Daria Salusbury has a message for women in her field. If you want to succeed, you need to develop a thick skin
“When it comes to women in real estate, they’re talking about discrimination against women or whatever. I’m either stupid or I’m very fortunate. I don’t believe I’ve been discriminated against. Some people make stupid comments. Okay, it’s a stupid comment, keep on going. You have to be thick-skinned in business,” she said.
Salusbury, who recently established her own firm after spending 25 years as an executive at Related Companies, has little patience for what she describes as “fuss,” saying that she got her seat at the table because she had something to contribute.
“I came with a very specific work ethic. I believe that if you want to succeed in any business, whether you’re a man or a woman, you can’t come and fuss,” she said. “You have to come in and ask: ‘How am I adding to this equation?’
“When I come into a room full of men and I’m the only woman there, to be honest with you, I’d say 90 percent of the time it doesn’t even register. It never registered to me. I came in because I brought a certain skill base.”
That skill set is marketing and branding luxury residential projects. During her time at Related, Salusbury, who was senior vice president for luxury residential leasing, oversaw a rental portfolio of 6,000 units, including Abington House at 500 West 30th Street and the MiMA Tower at 450 West 42nd Street (pictured top).
Salusbury’s expertise in the art of moving high-end real estate is now housed within her eponymous firm, Salusbury & Co. It’s essentially a one-woman operation, with Salusbury getting help from six part-time employees. She said that she left the cozy cocoon of corporate work because her silver anniversary at her old firm made her reassess her career path.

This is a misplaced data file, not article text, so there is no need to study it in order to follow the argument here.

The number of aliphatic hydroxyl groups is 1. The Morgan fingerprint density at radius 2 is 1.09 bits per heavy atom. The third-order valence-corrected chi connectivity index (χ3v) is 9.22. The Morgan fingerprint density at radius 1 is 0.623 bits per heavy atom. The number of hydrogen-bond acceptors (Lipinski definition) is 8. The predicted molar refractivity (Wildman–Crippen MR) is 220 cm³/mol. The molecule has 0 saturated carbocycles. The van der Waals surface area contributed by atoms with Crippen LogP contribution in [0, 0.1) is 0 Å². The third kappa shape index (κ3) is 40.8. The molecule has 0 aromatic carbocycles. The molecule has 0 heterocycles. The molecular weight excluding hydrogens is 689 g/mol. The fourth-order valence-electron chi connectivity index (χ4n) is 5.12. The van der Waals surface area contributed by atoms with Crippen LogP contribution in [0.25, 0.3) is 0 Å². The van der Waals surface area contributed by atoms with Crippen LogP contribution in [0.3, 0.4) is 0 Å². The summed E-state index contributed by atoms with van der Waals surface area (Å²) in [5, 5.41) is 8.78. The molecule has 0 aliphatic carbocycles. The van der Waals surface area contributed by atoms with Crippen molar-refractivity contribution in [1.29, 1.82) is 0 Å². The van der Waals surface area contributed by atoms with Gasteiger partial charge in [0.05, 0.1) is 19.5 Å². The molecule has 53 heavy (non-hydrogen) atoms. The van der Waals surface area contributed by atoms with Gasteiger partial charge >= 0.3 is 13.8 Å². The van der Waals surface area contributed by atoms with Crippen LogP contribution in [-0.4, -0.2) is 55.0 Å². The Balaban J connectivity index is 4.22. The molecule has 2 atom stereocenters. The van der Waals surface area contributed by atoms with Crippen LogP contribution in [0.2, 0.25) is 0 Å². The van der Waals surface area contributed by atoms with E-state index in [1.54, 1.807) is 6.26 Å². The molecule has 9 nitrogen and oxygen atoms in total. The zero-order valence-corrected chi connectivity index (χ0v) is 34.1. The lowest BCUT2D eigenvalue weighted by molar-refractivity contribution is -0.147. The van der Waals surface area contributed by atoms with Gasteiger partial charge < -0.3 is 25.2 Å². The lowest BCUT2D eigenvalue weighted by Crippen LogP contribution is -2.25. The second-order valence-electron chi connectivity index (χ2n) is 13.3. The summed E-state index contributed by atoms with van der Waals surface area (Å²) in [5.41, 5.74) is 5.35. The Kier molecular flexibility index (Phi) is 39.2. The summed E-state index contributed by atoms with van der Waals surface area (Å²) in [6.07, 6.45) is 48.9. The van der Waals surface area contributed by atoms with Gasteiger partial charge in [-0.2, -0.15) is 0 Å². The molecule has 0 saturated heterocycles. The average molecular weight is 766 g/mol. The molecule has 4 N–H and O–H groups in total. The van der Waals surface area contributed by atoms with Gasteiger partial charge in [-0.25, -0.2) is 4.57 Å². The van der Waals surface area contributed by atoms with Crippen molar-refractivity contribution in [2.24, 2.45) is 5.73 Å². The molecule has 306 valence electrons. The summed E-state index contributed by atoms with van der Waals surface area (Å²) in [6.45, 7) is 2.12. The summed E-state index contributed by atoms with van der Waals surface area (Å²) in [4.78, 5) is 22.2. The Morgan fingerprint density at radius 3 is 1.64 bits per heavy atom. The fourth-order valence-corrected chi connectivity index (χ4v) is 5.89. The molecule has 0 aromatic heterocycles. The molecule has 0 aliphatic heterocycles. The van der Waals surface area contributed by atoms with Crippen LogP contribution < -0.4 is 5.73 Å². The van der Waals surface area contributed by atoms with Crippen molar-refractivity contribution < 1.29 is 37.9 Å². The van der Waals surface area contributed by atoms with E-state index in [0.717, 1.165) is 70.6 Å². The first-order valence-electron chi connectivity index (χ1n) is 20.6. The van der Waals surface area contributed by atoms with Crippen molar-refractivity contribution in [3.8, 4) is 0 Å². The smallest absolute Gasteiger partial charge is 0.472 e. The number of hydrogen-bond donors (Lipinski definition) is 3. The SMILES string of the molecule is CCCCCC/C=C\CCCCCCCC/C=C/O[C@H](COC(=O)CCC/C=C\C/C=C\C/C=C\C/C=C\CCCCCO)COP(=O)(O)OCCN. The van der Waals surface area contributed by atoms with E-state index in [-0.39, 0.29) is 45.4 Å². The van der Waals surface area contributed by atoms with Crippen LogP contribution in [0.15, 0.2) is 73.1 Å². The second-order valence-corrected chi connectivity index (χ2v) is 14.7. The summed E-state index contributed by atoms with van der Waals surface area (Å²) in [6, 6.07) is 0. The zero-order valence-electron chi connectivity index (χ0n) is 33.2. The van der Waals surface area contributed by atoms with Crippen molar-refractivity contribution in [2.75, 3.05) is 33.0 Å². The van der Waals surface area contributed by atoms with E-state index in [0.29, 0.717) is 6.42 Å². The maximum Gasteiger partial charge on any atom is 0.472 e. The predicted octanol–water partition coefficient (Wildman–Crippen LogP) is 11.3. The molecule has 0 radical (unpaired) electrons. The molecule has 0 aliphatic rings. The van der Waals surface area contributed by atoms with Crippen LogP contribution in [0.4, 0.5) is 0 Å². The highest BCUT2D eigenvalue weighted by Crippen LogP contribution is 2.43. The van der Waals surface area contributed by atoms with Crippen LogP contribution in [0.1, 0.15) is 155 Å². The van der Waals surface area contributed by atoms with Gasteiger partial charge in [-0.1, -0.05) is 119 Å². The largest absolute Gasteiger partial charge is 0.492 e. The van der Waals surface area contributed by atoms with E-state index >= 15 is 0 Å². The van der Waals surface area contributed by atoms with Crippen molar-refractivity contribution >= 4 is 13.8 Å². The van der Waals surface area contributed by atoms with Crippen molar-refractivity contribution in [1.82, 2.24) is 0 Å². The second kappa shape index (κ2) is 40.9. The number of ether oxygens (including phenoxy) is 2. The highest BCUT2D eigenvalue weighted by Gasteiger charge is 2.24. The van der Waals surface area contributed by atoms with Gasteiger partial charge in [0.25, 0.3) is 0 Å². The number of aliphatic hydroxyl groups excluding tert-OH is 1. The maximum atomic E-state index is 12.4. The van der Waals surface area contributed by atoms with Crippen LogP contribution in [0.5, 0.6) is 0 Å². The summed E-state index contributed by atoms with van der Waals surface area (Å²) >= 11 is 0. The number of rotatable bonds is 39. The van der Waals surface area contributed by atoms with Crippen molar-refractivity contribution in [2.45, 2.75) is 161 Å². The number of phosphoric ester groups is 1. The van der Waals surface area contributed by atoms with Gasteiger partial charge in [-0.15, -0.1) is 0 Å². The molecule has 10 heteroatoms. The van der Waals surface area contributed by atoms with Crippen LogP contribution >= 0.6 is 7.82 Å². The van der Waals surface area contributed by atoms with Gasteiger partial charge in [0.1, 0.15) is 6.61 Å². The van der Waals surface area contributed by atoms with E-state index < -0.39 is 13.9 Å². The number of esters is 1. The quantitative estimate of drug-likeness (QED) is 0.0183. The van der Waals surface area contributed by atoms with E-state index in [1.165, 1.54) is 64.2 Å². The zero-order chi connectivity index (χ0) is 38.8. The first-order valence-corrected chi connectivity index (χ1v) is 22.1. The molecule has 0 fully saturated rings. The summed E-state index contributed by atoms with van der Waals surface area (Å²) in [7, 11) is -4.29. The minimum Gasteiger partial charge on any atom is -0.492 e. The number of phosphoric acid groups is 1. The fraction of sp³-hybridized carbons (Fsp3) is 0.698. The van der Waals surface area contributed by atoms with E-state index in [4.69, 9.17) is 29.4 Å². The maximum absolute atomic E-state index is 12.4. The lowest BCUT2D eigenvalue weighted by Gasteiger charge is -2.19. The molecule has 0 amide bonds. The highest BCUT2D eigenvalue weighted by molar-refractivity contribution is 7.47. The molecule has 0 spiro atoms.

“(Related) had been my professional home, but 25 years is 25 years. I just thought that it was time to do something else. It’s time to go out and work with small developers and up-and-coming architects. People who are looking to get started,” she said.
Nonetheless, what pushed her to realign her trajectory depended on nothing more than a fortuitous statements.
“I met two architects that I highly respect. One was showing me his work and he said, ‘You really should go into business for yourself. There’s no one like you in the business.ʼ Literally, a week later, almost verbatim, another architect said that same thing to me. So I started thinking that maybe I should do it,” Salusbury said.
In spite of the chance encounters that led to her departure from Related, Salusbury said establishing her own firm required ruminating.
“I am not an impulsive person. I don’t make impulsive decisions. There’s always logic behind it. Why am I doing this? Based on what?” she said.
“Being part of Related’s huge success, you don’t leave a company like that on an impulse. I left because I wanted to work with developers and other individuals and create something.”
About four months since going her own way, Salusbury’s career has returned to a state of stasis. She said her duties are mostly similar to what she was doing at Related, and she is negotiating with people from New York to Baltimore.
She attributes her viability in her field to the way she views what she’s selling. “It’s your home. I never forget that in those four walls, I don’t care if it’s a 400 square foot studio or if it’s a 4,000 square foot four-bedroom, people laugh, they cry and life happens. You have to understand that,” she said.